President Chan Santokhi wants to solve the problem of non-cash dollars Due to the fact that the case surrounding the confiscated money transport of 19.5 million euro, is still pending in the courts in the Netherlands, Surinamese financial institutions have not carried out money transport abroad for a long time. Since then, there has been a shortage of cashless funds at the commercial banks to meet market needs. According to President Chandrikapersad Santokhi, the lengthy trial at the court in the Netherlands has caused enormous reluctance in the financial sector since 2018 for follow-up money transports. He thinks that it’s high time for these money transports to run normally again as to eliminate the shortage of cashless funds.
The deficit puts enormous pressure on the exchange rate. The head of state said that there is a lot of cash in the country, but it cannot be converted into cashless money. The President said that having a lot of cash does not mean that you have a lot of money in your giro system. And because you cannot transfer and replenish for all kinds of reasons, because there is a scarcity. What is happening now, is that a lot of importers are looking for money now and have to transfer money by giro, but they cannot do that. Not because they don’t have money, the importers and cambios have money, but not cash which is needed to place order abroad, and there is now considerable pressure. The president is dealing with the problem surrounding the blockage in the currency exchange.
The head of government said that they are doing everything they can to find a solution to the country’s financial problem. Recently in the government council the decision was taken to restart money transport, so that the CBvS can again intervene in the foreign exchange market to stabilize the exchange rate. The head of state said in an interview with his Communications Unit that the solution is to have the money transports take place normally again. That order has already been given to the governor and the CbVS is already working on it. A few transports have since taken place to America. The government is renegotiating the currency interventions with the International Monetary Fund (IMF).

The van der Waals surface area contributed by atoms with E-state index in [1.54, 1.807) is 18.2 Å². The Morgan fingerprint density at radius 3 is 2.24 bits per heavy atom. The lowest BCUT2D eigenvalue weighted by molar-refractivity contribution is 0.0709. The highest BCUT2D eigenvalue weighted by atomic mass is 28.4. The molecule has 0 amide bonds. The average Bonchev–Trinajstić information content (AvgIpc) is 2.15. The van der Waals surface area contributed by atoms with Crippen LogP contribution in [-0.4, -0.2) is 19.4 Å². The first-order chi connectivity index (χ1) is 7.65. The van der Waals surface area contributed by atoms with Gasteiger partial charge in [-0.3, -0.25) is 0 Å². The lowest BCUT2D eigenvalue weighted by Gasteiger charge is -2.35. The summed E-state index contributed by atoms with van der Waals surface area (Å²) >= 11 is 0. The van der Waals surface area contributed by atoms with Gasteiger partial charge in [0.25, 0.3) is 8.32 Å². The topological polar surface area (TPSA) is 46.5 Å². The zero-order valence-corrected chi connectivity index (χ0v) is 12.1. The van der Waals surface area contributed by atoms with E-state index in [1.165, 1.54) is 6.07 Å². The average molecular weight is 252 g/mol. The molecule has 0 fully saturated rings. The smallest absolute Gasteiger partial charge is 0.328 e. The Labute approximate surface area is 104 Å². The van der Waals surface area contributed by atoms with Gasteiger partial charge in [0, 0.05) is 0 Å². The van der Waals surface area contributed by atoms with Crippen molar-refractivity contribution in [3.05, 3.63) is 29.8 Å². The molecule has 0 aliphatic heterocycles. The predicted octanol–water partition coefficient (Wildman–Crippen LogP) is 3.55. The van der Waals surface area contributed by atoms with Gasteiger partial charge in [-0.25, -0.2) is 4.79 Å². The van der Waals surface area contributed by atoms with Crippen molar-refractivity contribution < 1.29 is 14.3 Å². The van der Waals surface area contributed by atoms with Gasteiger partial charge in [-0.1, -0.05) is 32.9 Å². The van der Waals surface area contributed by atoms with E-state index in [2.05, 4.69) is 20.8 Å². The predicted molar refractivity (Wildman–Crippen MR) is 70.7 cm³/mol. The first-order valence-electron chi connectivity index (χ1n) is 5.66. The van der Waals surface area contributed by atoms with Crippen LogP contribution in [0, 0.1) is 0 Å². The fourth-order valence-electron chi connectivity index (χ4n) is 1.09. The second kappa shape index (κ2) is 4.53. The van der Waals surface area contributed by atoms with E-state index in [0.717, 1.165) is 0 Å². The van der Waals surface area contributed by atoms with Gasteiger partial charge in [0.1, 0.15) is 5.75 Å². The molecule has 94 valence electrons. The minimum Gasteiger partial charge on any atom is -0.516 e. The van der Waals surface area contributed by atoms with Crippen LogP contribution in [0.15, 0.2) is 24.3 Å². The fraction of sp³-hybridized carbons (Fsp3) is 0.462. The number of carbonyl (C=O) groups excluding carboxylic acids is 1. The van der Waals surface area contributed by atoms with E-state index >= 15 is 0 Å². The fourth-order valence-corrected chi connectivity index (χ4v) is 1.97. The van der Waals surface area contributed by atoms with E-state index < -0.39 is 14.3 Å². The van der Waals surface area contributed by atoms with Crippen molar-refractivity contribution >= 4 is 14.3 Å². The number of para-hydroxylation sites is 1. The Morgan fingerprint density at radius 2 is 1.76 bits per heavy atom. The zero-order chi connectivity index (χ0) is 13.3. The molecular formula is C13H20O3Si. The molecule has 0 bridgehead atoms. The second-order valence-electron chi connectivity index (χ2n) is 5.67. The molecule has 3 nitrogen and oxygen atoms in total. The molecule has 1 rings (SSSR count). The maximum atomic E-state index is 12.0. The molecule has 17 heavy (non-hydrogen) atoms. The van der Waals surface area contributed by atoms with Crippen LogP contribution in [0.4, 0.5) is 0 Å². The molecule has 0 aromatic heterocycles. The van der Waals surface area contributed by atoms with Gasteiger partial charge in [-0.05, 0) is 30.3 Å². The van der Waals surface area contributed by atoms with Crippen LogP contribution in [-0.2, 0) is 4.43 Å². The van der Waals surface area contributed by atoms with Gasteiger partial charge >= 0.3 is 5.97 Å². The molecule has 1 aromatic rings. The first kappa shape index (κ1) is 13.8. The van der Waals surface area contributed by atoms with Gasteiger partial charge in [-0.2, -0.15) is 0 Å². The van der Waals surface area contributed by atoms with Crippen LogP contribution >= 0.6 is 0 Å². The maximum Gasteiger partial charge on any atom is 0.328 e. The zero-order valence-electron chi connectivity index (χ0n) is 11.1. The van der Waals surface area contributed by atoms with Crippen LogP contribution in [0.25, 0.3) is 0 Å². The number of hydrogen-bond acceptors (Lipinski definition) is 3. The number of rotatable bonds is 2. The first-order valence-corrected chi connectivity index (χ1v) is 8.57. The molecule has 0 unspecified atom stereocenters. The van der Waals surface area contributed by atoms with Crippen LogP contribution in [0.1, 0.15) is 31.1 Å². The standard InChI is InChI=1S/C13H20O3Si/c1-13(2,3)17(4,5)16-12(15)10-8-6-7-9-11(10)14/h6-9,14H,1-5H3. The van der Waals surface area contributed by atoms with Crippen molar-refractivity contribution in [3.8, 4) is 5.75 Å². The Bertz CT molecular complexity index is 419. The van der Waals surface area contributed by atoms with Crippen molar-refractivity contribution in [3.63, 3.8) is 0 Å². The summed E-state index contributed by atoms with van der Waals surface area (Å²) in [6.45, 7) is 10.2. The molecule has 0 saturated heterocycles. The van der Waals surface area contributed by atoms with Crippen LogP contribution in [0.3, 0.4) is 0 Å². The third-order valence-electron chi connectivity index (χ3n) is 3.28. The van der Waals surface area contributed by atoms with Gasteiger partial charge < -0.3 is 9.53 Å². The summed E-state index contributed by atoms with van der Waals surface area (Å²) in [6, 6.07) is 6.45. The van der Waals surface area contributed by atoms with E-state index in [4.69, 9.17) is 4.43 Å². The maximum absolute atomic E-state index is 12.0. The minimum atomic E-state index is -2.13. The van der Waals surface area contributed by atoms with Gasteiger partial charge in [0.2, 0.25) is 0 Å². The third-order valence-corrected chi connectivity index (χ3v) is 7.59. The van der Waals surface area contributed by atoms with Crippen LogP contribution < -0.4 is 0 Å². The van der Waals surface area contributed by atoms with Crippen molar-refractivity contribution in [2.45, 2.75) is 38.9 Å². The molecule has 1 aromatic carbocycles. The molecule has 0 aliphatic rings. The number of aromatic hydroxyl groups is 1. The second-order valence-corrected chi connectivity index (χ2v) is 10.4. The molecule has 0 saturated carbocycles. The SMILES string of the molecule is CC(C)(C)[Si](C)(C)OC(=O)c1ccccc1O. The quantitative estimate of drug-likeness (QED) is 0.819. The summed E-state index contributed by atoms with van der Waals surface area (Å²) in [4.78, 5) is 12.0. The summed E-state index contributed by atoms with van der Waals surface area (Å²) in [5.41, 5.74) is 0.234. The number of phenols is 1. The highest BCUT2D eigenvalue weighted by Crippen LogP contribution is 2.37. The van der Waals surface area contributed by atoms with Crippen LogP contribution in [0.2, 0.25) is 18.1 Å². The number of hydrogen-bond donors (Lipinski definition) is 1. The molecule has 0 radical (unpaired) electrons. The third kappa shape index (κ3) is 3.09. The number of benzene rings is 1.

In addition to the intervention, the government has introduced a retention scheme, which means that all export companies that bring in foreign currency must make 35% of it available to the banks. This allows the banks to receive more cashless dollars to supply the market. The money from retention and interventions must go to the sectors that desperately need the money to be able to import. President Santokhi said that a long list of importers has now been drawn up, all of whom need money. But priority is given to imports that will help society have access to sufficient food and medicines and the oil companies guarantee that fuel.
President Santokhi further stated that more measures will be taken by the government, CBvS, the Foreign Exchange Commission, banks and cambios. These will be presented and implemented in the coming days.
He makes an urgent appeal to society not to contribute to the price increase, but to do everything to reverse that price to a level that the market actually demands on the basis of pure supply and demand and not speculated supply and demand. He is confident that the exchange rate will recover, according to a message from the president’s office.